In The Guardian Seumas Milne has forensically demolished the idea that the Iraq War was primarily about anything other than oil. Back in 2003, before the action began, I did the same. I claimed no special insight and used no insider knowledge in making my charge. But it didn’t play too well in the corridors of power in Shell Centre and The Hague with the then head of Corporate Affairs threatening any Shell employee with instant dismissal if they so much as spoke to me! Whist all of us like to be proved to be right – and as the four big Multinationals, ExxonMobil, BP, Shell and Total line up next week to receive their “dues” I suppose that even the most churlish Shell director would have to admit that I was right! But then they knew this all along, that’s why they were so sensitive.

The sheer effrontery of all this defies belief. The days when a Western Oil company could negotiate a “Production Sharing Agreement” (PSA) with a backward Sheikh or Bedouin Emir are long gone. The windfall profits that Shell and the others now enjoy are certainly based on such deals from the past – in Oman or Brunei or Nigeria for example. But Shell won’t be able to negotiate PSAs ever again and, as Sakhalin proves, if they do try and get an unequal contract and somehow succeed this success will be very short-lived. The Oil producing nations are wise to these tricks – the National Oil Companies (NOCs) and their Governments are sophisticated animals in the 21st Century. They won’t be fooled again by neo-colonial (or neo-conservative) oil men in big hats!

What can Shell and the rest offer uniquely that would make a producer sign a deal which generously rewards them? Technology? Not at all. None of the Western multinationals has any distinctive technologies that can’t either already be found in an NOC or bought in from a third party supplier or developed swiftly in house by them. Money? Of course not. If you are sitting on hydrocarbon reserves of billions of barrels you can find a thousand banks and finance houses to lend you the moolah if you need it. Experience? Also no. The big NOCs are pretty experienced businesses now and if they do need to shore up their expertise in a particular area they have the resources to buy that experience in. Markets? Nope. Oil markets are the purest market you can get and there are no special marketing outlets that a multinational has access to that an NOC cannot also tap.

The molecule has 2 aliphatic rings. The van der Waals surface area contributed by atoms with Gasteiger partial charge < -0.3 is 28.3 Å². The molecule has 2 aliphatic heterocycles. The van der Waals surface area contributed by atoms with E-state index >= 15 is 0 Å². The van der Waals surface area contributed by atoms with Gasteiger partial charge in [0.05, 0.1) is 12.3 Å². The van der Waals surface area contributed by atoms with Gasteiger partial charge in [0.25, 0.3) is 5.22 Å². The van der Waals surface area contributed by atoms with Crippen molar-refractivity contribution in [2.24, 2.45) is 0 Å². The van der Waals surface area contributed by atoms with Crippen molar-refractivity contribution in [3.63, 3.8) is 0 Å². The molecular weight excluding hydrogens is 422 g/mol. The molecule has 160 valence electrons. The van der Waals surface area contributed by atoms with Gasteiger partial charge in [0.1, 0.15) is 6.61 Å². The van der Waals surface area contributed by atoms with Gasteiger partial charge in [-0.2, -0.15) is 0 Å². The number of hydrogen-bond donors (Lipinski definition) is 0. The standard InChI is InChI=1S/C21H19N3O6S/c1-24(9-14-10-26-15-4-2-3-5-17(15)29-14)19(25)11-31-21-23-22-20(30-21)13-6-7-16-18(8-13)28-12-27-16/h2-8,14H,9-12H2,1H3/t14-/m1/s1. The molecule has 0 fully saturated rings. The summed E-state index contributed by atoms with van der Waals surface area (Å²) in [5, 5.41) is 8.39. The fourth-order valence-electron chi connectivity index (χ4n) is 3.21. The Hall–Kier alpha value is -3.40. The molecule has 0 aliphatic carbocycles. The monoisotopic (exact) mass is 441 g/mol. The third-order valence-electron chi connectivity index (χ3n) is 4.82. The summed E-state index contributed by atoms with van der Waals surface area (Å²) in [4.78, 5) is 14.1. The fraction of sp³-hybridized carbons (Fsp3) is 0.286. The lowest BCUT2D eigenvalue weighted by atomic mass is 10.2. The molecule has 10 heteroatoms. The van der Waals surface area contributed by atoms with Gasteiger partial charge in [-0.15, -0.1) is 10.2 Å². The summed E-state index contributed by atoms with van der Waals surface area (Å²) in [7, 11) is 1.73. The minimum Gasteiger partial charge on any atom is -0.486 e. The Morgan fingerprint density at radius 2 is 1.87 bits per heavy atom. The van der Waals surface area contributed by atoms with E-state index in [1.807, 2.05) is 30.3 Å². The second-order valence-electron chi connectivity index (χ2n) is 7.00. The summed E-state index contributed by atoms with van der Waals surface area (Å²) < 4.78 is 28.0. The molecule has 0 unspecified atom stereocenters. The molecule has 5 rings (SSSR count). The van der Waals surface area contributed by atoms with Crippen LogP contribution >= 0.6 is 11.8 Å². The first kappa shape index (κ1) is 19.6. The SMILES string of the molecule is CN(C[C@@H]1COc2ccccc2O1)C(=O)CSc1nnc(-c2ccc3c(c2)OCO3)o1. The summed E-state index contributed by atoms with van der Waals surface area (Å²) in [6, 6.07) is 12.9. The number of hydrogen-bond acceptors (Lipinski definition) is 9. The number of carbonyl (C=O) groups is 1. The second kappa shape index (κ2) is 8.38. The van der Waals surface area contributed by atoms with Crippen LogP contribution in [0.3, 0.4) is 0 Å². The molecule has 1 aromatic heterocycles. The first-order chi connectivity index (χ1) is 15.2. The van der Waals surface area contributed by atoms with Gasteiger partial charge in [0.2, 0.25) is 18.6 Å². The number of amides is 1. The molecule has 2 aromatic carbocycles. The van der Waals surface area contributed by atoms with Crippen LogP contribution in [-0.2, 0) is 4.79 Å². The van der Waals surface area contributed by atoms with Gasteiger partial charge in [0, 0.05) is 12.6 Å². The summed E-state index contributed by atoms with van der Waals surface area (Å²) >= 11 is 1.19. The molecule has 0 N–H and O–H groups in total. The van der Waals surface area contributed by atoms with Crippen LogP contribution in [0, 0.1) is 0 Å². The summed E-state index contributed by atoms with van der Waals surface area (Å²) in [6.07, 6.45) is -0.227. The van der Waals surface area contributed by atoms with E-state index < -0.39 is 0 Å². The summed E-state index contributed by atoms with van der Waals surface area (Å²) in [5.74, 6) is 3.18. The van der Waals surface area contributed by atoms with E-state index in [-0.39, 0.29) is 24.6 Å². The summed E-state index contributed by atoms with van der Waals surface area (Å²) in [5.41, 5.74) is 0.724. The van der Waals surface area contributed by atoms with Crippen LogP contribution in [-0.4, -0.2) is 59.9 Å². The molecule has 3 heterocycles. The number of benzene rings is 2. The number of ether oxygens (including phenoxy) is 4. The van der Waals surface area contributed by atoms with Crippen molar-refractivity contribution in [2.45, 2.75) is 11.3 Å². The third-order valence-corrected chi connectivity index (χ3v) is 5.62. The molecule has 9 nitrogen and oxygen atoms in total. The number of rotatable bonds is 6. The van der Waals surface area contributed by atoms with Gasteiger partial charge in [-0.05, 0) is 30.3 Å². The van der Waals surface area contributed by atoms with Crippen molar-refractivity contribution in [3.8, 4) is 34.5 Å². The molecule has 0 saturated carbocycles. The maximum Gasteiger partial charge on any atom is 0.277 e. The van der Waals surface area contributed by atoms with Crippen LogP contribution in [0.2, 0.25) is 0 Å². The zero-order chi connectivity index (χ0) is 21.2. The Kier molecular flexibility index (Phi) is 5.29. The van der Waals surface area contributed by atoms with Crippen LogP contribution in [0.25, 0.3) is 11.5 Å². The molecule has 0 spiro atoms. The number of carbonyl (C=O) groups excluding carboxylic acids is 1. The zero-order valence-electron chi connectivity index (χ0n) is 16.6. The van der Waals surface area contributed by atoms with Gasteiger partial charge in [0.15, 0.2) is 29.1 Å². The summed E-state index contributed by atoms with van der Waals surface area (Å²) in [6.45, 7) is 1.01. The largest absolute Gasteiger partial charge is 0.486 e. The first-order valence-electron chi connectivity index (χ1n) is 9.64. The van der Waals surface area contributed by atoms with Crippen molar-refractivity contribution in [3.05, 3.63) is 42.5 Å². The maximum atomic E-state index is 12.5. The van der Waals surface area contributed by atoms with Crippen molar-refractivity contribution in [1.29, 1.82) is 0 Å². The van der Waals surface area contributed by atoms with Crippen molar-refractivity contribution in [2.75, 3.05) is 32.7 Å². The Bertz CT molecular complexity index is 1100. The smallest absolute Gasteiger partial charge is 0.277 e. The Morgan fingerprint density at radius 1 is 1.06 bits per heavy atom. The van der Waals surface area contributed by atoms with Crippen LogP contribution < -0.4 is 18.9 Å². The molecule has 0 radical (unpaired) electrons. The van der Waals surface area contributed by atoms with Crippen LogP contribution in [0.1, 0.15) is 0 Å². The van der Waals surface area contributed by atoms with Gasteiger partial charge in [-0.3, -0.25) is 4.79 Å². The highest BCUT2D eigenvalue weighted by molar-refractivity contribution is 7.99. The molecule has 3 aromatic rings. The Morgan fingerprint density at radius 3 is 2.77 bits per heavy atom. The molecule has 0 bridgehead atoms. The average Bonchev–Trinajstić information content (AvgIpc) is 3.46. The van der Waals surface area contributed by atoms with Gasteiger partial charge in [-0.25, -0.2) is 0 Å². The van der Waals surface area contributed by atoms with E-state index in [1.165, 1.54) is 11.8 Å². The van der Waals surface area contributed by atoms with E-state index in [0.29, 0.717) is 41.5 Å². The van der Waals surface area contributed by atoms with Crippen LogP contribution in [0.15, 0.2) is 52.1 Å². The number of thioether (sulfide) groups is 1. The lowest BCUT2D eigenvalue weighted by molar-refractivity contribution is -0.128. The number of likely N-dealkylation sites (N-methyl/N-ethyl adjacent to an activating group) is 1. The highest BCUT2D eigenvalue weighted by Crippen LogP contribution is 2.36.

Iraq is one of the world’s biggest “Major Resource Holders” (MRH). This means that they are sitting on huge reserves and they have the capability to turn these reserves into income to rebuild their country and look after their people. They should be allowed to keep as much of the oil revenues for themselves as they can. That, after all, is what is happening with MRHs almost everywhere else in the world (a few colonial hangovers excepted). On the fringes there may be some legitimate opportunities for participation of Western Oil companies in some aspects of the exploitation of Iraq’s oil resources. If so they should compete with one another and the Iraqis should pay a fair price – one that is the outcome of competition. But that is not what is about to happen.

The western Oil companies are going to try and cream off a significant share of the Iraqi oil revenues in the years to come not because they have unique abilities or talents or expertise. No, the reason that Shell and ExxonMobil and the rest are confident of riches is because they have the best supporter of all to guarantee it for them. The United States military. Iraq needs Uncle Sam’s tanks and planes and missiles and guns – for the foreseeable future. And in return Uncle Sam still, remember, led by an ex Oil man President and with plenty of others with Oil industry track records close by (Condoleezza et al) wants some nice oil at a special price and with some helpful future profit streams. To the “victor” the spoils – evne if the “victory” leaves half a million dead along the way. A small price to pay for future oil company profits….
 

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